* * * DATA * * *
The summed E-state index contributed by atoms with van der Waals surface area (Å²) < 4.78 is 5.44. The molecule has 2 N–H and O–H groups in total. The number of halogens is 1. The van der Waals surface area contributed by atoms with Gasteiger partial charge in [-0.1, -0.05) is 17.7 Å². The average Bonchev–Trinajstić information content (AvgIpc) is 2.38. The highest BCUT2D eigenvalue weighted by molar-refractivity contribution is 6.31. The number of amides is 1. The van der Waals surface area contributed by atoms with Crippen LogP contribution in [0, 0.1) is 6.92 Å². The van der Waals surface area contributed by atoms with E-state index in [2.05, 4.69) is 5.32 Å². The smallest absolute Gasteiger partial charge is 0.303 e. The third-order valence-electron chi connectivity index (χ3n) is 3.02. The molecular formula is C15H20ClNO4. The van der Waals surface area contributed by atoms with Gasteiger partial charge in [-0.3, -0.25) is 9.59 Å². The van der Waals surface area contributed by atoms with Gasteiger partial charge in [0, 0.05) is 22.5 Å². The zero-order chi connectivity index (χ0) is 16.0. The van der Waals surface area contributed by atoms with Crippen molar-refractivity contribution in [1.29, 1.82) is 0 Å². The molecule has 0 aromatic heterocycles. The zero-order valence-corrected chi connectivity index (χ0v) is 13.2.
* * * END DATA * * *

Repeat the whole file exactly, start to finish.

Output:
The summed E-state index contributed by atoms with van der Waals surface area (Å²) < 4.78 is 5.44. The molecule has 2 N–H and O–H groups in total. The number of halogens is 1. The van der Waals surface area contributed by atoms with Gasteiger partial charge in [-0.1, -0.05) is 17.7 Å². The average Bonchev–Trinajstić information content (AvgIpc) is 2.38. The highest BCUT2D eigenvalue weighted by molar-refractivity contribution is 6.31. The number of amides is 1. The van der Waals surface area contributed by atoms with Crippen LogP contribution in [0, 0.1) is 6.92 Å². The van der Waals surface area contributed by atoms with E-state index in [2.05, 4.69) is 5.32 Å². The smallest absolute Gasteiger partial charge is 0.303 e. The third-order valence-electron chi connectivity index (χ3n) is 3.02. The molecular formula is C15H20ClNO4. The van der Waals surface area contributed by atoms with Gasteiger partial charge in [-0.3, -0.25) is 9.59 Å². The van der Waals surface area contributed by atoms with Gasteiger partial charge in [0, 0.05) is 22.5 Å². The zero-order chi connectivity index (χ0) is 16.0. The van der Waals surface area contributed by atoms with Crippen molar-refractivity contribution in [1.29, 1.82) is 0 Å². The molecule has 0 aromatic heterocycles. The zero-order valence-corrected chi connectivity index (χ0v) is 13.2.